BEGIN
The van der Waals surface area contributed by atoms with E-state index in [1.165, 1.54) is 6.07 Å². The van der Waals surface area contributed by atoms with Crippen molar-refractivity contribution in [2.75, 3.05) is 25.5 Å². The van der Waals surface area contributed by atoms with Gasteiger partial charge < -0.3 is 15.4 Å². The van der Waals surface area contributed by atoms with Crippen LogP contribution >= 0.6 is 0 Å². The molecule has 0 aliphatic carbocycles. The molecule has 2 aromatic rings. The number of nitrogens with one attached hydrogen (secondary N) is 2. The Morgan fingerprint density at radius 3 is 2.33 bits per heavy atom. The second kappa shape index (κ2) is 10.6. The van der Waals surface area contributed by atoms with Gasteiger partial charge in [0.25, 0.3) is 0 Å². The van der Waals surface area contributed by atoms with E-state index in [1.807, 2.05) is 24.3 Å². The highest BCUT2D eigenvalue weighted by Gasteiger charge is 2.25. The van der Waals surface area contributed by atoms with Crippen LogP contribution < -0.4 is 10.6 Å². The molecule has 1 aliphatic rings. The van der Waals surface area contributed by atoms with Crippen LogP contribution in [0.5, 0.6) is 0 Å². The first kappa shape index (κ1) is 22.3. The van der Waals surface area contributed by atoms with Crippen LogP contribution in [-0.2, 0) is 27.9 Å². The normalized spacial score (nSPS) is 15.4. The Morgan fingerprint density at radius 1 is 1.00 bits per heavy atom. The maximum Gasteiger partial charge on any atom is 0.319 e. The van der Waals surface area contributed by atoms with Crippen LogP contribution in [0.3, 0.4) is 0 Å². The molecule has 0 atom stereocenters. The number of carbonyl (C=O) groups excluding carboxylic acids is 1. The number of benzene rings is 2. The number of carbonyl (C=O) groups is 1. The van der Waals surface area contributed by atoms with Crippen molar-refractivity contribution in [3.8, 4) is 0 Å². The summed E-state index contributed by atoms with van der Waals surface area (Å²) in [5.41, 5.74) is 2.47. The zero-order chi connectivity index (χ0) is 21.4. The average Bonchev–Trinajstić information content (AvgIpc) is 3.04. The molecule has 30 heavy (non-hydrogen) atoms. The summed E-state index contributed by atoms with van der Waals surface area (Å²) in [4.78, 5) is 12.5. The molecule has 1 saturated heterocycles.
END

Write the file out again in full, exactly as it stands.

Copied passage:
The van der Waals surface area contributed by atoms with E-state index in [1.165, 1.54) is 6.07 Å². The van der Waals surface area contributed by atoms with Crippen molar-refractivity contribution in [2.75, 3.05) is 25.5 Å². The van der Waals surface area contributed by atoms with Gasteiger partial charge < -0.3 is 15.4 Å². The van der Waals surface area contributed by atoms with Crippen LogP contribution >= 0.6 is 0 Å². The molecule has 0 aliphatic carbocycles. The molecule has 2 aromatic rings. The number of nitrogens with one attached hydrogen (secondary N) is 2. The Morgan fingerprint density at radius 3 is 2.33 bits per heavy atom. The second kappa shape index (κ2) is 10.6. The van der Waals surface area contributed by atoms with Gasteiger partial charge in [0.25, 0.3) is 0 Å². The van der Waals surface area contributed by atoms with E-state index in [1.807, 2.05) is 24.3 Å². The highest BCUT2D eigenvalue weighted by Gasteiger charge is 2.25. The van der Waals surface area contributed by atoms with Crippen LogP contribution < -0.4 is 10.6 Å². The molecule has 1 aliphatic rings. The van der Waals surface area contributed by atoms with Crippen LogP contribution in [0.5, 0.6) is 0 Å². The first kappa shape index (κ1) is 22.3. The van der Waals surface area contributed by atoms with Crippen LogP contribution in [-0.2, 0) is 27.9 Å². The normalized spacial score (nSPS) is 15.4. The Morgan fingerprint density at radius 1 is 1.00 bits per heavy atom. The maximum Gasteiger partial charge on any atom is 0.319 e. The van der Waals surface area contributed by atoms with Crippen LogP contribution in [0.3, 0.4) is 0 Å². The molecule has 0 atom stereocenters. The number of carbonyl (C=O) groups excluding carboxylic acids is 1. The number of benzene rings is 2. The number of carbonyl (C=O) groups is 1. The van der Waals surface area contributed by atoms with Crippen molar-refractivity contribution in [3.8, 4) is 0 Å². The summed E-state index contributed by atoms with van der Waals surface area (Å²) in [5.41, 5.74) is 2.47. The zero-order chi connectivity index (χ0) is 21.4. The average Bonchev–Trinajstić information content (AvgIpc) is 3.04. The molecule has 30 heavy (non-hydrogen) atoms. The summed E-state index contributed by atoms with van der Waals surface area (Å²) in [4.78, 5) is 12.5. The molecule has 1 saturated heterocycles.